I've been busy since I arrived home, family stuff, but last night I was able to catch up on some wine industry news reading, e.g., Karen MacNeil's Winespeed newsletter.  I generally like Winespeed, it contains short, snappy wine-factoids. (If I want to know more about a particular wine varietal, region or industry news I can look further into the topic myself.)  In the October 27th issue, in a piece subtitled 'From the Oh No Files - Smoke Blunder', Ms. MacNeil takes umbrage at San Francisco restaurateur Michael Mina on the opening of his new restaurant, International Smoke.  Editorialising that the opening of the grill is ill-timed, MacNeil deftly succeeds in making smoke a trigger word.  Really?  How long will this imposed moratorium on uttering the word smoke last?  Are the words fire, flame, burnt or singed included?  Is there a geographical boundary, i.e., if Mina was opening his restaurant in San Jose, some 80-plus miles farther to the south, would it be permissible for him to use smoke in the naming of his eatery?  MacNeil's premise is specious and her 'Oh No Files' item is merely a silly, column inch filling, fluff piece.  Yes, silly, except for the fact that it is rather irresponsible in its criticism of Chef Mina and the naming of his new enterprise.  I think some of the wildfire smoke must have addled Ms. MacNeil's cranium.

Tuesday, October 31, 2017

Happy Halloween: 2017.

I started the month off with a photograph of Vinodog 2, so I'll finish the month off with another.  My adorable little imp is probably going to enjoy some California sun this afternoon, whilst I go out trick-or-treating with some little imps over here.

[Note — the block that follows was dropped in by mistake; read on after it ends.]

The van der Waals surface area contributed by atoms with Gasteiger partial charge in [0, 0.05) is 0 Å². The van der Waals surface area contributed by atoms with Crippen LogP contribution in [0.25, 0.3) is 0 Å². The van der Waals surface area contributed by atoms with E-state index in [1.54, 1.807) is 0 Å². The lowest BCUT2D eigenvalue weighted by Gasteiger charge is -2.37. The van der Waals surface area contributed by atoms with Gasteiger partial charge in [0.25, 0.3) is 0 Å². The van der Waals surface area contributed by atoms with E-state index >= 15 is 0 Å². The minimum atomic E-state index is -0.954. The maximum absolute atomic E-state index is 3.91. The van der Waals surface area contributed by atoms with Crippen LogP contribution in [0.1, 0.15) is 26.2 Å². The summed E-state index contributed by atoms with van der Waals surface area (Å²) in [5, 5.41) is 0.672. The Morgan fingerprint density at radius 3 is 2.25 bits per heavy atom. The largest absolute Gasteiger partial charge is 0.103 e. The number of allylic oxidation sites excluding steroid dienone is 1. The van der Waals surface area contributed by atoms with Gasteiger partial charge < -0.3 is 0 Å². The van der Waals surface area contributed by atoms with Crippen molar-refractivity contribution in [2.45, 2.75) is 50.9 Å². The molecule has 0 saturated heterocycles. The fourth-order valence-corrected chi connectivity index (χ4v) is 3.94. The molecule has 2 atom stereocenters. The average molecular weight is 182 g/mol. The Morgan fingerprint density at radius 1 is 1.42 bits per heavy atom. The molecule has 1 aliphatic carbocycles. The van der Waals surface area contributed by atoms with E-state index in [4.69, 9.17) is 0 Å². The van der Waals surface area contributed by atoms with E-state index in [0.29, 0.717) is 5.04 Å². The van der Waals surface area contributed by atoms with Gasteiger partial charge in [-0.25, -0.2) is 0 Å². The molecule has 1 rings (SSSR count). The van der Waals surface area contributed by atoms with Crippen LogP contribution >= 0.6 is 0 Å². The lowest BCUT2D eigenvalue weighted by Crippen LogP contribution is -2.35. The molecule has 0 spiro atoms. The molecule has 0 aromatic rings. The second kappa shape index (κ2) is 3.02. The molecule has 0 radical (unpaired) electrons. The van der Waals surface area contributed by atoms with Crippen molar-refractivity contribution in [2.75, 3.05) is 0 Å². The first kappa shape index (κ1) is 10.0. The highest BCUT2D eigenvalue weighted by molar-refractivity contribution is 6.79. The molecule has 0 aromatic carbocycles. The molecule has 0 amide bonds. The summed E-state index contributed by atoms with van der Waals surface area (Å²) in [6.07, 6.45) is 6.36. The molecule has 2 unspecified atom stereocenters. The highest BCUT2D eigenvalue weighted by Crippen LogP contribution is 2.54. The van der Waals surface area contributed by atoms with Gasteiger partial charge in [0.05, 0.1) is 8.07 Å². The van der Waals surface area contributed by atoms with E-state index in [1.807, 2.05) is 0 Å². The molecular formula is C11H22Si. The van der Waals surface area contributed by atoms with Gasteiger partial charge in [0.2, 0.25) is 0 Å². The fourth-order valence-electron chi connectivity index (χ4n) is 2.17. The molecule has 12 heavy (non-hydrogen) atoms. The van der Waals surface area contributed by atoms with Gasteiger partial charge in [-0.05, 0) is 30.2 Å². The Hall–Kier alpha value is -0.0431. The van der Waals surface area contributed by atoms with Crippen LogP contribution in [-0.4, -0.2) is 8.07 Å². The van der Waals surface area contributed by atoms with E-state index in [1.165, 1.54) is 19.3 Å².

It's not exactly cold right now in Blighty, it is quite mild, but it's not exactly California either.  This morning, Thud, Mrs. Thud and I enjoyed a very pleasant walk along the beach at New Brighton, a town across the River Mersey from Liverpool.  New Brighton, once a seaside-resort destination for Liverpudlians, is nowadays blessed with the singular advantage of having a superb riverfront view of Liverpool.  There was no wind, which was unbelievable, so we did not get blown all over the place.
Our sandy perambulation was enhanced by a RAF fly-by (the pilot navigating along the shoreline, no doubt headed to RAF Valley on Angelsey) and the rumble of distant machine-gunfire (soldiers training) from Altcar Rifle Range, some 15 miles north of Liverpool.  Cool.
Happy Halloween, ghoulies and ghosties.

Sunday, October 29, 2017

Friday night wine.

My journey to England was fantastic.  Well, the connections and timing, that is.  The transatlantic portion of my trip was super bumpy.  I have never experienced such turbulence on a flight, it didn't bother me at all.  After decompressing for a couple of days, Thud treated me to a really nice wine on Friday night (paired with the best wood-fired oven pizzas).  He'd purchased it from my favourite shop, Marks & Spencer.
The Amalaya, Blanco De Corte, 2016 Torrentés-Riesling (Calchaquí Valley, Argentina) was delicious; crisp, fruity, aromatic and refreshing.  Ever so slightly off-dry, the blend worked well with the acidity of the tomato sauce and especially with the crispy pancetta pizza.  Yum and yum.
It's good to be home.

Tuesday, October 24, 2017

Get back...